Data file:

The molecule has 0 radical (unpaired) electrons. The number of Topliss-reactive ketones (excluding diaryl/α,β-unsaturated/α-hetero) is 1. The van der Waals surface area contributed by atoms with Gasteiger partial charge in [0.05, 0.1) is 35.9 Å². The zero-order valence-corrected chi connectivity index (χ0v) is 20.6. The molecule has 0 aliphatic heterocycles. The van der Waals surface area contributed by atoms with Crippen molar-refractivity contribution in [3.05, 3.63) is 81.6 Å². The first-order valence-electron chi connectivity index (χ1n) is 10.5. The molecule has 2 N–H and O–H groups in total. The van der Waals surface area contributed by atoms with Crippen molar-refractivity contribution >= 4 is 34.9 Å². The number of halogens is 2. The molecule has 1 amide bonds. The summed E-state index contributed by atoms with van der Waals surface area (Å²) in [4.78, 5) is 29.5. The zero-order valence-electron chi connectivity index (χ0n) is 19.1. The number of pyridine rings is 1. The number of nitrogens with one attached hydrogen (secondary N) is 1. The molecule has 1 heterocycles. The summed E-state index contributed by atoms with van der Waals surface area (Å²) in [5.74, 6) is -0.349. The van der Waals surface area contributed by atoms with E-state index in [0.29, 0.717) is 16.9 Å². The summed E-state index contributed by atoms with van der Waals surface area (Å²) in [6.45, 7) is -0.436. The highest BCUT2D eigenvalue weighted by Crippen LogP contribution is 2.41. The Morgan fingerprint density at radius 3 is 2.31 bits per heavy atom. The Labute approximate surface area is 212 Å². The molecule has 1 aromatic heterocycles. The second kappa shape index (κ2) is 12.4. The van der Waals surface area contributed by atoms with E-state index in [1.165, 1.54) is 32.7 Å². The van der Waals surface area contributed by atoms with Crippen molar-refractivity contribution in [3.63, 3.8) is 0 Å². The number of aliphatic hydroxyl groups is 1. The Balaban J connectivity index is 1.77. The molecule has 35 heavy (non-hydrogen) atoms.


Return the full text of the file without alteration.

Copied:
The molecule has 0 radical (unpaired) electrons. The number of Topliss-reactive ketones (excluding diaryl/α,β-unsaturated/α-hetero) is 1. The van der Waals surface area contributed by atoms with Gasteiger partial charge in [0.05, 0.1) is 35.9 Å². The zero-order valence-corrected chi connectivity index (χ0v) is 20.6. The molecule has 0 aliphatic heterocycles. The van der Waals surface area contributed by atoms with Crippen molar-refractivity contribution in [3.05, 3.63) is 81.6 Å². The first-order valence-electron chi connectivity index (χ1n) is 10.5. The molecule has 2 N–H and O–H groups in total. The van der Waals surface area contributed by atoms with Crippen molar-refractivity contribution >= 4 is 34.9 Å². The number of halogens is 2. The molecule has 1 amide bonds. The summed E-state index contributed by atoms with van der Waals surface area (Å²) in [4.78, 5) is 29.5. The zero-order valence-electron chi connectivity index (χ0n) is 19.1. The number of pyridine rings is 1. The number of nitrogens with one attached hydrogen (secondary N) is 1. The molecule has 1 heterocycles. The summed E-state index contributed by atoms with van der Waals surface area (Å²) in [5.74, 6) is -0.349. The van der Waals surface area contributed by atoms with E-state index in [0.29, 0.717) is 16.9 Å². The summed E-state index contributed by atoms with van der Waals surface area (Å²) in [6.45, 7) is -0.436. The highest BCUT2D eigenvalue weighted by Crippen LogP contribution is 2.41. The Morgan fingerprint density at radius 3 is 2.31 bits per heavy atom. The Labute approximate surface area is 212 Å². The molecule has 1 aromatic heterocycles. The second kappa shape index (κ2) is 12.4. The van der Waals surface area contributed by atoms with E-state index in [1.165, 1.54) is 32.7 Å². The van der Waals surface area contributed by atoms with Crippen molar-refractivity contribution in [3.63, 3.8) is 0 Å². The number of aliphatic hydroxyl groups is 1. The Balaban J connectivity index is 1.77. The molecule has 35 heavy (non-hydrogen) atoms.